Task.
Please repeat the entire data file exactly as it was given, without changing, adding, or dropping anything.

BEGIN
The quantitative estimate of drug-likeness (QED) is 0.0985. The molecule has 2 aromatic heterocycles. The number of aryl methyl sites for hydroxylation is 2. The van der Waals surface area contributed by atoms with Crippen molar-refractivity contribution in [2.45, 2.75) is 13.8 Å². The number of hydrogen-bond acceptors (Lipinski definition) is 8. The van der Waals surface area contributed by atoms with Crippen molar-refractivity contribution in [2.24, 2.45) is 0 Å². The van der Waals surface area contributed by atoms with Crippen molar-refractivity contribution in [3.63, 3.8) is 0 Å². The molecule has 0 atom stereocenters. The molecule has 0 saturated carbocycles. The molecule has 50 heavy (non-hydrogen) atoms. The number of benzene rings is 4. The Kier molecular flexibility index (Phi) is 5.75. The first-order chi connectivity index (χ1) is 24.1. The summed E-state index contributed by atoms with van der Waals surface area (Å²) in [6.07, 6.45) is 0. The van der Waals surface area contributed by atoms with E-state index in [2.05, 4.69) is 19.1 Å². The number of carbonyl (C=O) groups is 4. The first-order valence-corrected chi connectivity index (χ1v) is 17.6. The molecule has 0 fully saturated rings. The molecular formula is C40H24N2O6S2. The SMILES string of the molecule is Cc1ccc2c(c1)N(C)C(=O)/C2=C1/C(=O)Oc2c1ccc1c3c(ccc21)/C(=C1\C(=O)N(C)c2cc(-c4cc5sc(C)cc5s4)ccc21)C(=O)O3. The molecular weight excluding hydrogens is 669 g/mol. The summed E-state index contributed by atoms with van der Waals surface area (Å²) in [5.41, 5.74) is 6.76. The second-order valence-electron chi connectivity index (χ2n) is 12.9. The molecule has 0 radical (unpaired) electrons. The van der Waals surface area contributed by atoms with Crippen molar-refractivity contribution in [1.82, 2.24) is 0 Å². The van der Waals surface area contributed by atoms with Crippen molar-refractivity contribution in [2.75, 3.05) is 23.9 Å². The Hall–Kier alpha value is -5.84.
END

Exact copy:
The quantitative estimate of drug-likeness (QED) is 0.0985. The molecule has 2 aromatic heterocycles. The number of aryl methyl sites for hydroxylation is 2. The van der Waals surface area contributed by atoms with Crippen molar-refractivity contribution in [2.45, 2.75) is 13.8 Å². The number of hydrogen-bond acceptors (Lipinski definition) is 8. The van der Waals surface area contributed by atoms with Crippen molar-refractivity contribution in [2.24, 2.45) is 0 Å². The van der Waals surface area contributed by atoms with Crippen molar-refractivity contribution in [3.63, 3.8) is 0 Å². The molecule has 0 atom stereocenters. The molecule has 0 saturated carbocycles. The molecule has 50 heavy (non-hydrogen) atoms. The number of benzene rings is 4. The Kier molecular flexibility index (Phi) is 5.75. The first-order chi connectivity index (χ1) is 24.1. The summed E-state index contributed by atoms with van der Waals surface area (Å²) in [6.07, 6.45) is 0. The van der Waals surface area contributed by atoms with E-state index in [2.05, 4.69) is 19.1 Å². The number of carbonyl (C=O) groups is 4. The first-order valence-corrected chi connectivity index (χ1v) is 17.6. The molecule has 0 fully saturated rings. The molecular formula is C40H24N2O6S2. The SMILES string of the molecule is Cc1ccc2c(c1)N(C)C(=O)/C2=C1/C(=O)Oc2c1ccc1c3c(ccc21)/C(=C1\C(=O)N(C)c2cc(-c4cc5sc(C)cc5s4)ccc21)C(=O)O3. The molecular weight excluding hydrogens is 669 g/mol. The summed E-state index contributed by atoms with van der Waals surface area (Å²) in [5.41, 5.74) is 6.76. The second-order valence-electron chi connectivity index (χ2n) is 12.9. The molecule has 0 radical (unpaired) electrons. The van der Waals surface area contributed by atoms with Crippen molar-refractivity contribution in [1.82, 2.24) is 0 Å². The van der Waals surface area contributed by atoms with Crippen molar-refractivity contribution in [2.75, 3.05) is 23.9 Å². The Hall–Kier alpha value is -5.84.